If people pay with correct change, then they are good to go. If people pay with a tenner, given them a HOP card with 1 cent pre-loaded. That will allow them to ride, while also making it easier and *cheaper* next time. Whether it’s regressive at the individual level depends on the number of trips the person takes. If someone really is poor, them helping them get a HOP card as soon as possible will help them save money if they use PT more than, say, 2-3 times in their lifetime.

        And don’t forget that efficiency gains across the PT system can be progressive when you take a longer term view: If you strip cash out of the system, then you basically speed up services and reduce your operating costs – which allows you to run more service for the same level of subsidy. That’s one reason why most North American systems don’t give change onboard, and they have much higher levels of poverty than in Auckland.

        One final thing: Gradually phasing cash out is not only efficient, but also good for driver safety: http://www.radionz.co.nz/news/national/315744/bus-driver-dragged-from-vehicle-in-early-morning-attack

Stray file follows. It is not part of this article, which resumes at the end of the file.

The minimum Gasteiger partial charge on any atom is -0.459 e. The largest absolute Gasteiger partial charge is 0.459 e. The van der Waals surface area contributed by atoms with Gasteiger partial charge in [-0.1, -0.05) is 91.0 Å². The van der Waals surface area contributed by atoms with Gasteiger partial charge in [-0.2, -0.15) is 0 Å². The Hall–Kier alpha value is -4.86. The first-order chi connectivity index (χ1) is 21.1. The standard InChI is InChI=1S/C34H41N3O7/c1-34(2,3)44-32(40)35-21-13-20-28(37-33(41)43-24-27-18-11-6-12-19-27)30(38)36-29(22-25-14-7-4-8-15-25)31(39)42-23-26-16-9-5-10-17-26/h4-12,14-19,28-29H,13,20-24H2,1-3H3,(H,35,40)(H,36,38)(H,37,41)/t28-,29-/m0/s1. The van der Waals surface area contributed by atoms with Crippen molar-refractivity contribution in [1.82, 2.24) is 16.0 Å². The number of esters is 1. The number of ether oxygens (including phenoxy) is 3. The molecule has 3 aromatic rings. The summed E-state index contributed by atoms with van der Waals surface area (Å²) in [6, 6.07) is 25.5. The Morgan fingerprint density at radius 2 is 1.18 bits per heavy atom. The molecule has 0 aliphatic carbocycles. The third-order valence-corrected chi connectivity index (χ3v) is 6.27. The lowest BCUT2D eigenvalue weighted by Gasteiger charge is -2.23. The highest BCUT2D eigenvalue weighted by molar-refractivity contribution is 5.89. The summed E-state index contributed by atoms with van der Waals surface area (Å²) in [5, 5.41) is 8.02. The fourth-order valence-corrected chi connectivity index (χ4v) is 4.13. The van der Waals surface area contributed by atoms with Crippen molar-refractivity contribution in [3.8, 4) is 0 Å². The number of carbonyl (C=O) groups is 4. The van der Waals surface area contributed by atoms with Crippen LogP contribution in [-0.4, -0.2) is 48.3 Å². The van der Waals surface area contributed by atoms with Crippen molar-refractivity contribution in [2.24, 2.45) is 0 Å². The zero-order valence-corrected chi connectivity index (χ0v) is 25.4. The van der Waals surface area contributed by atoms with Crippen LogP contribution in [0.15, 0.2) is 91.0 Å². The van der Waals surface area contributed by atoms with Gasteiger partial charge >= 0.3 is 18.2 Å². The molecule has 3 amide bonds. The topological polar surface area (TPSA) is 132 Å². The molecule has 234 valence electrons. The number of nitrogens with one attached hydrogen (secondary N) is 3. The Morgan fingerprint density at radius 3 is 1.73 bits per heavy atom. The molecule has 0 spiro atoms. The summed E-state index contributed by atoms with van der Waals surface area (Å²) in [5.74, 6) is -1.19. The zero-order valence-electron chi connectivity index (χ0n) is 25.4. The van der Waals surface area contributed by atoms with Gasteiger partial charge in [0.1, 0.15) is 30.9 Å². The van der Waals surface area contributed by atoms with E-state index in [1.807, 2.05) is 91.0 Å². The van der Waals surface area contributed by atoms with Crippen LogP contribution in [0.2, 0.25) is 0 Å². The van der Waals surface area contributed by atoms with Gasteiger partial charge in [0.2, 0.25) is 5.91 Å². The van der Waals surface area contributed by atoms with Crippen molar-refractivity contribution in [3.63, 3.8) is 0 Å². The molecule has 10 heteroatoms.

In terms of edge cases, many systems — such as Copenhagen — are already allowing customers to buy cash tickets via their phone. Such things are available now and can be part of a comprehensive strategy to strip cash out of the PT system.

        It’ll be great, the best.

        P.s. I suspect legality is not an issue, hence why machines can only accept “correct change”.

      2. Many overseas operators have an exact-fare-only policy when cash is tendered, and cash is not accepted on London buses. Provided there’s widespread availability of non-cash options, this doesn’t seem to be a particular issue.

    2. HOP needs to get a lot better with retail/top up machine locations before going that way.

      It’s also not exactly easy to get exact change thanks to ATMs mostly giving min $20 and retailers requiring you to make purchases or outright refusing cashouts or breaking down a bigger note – in the 90s it was just common courtesy but now they are just greedy.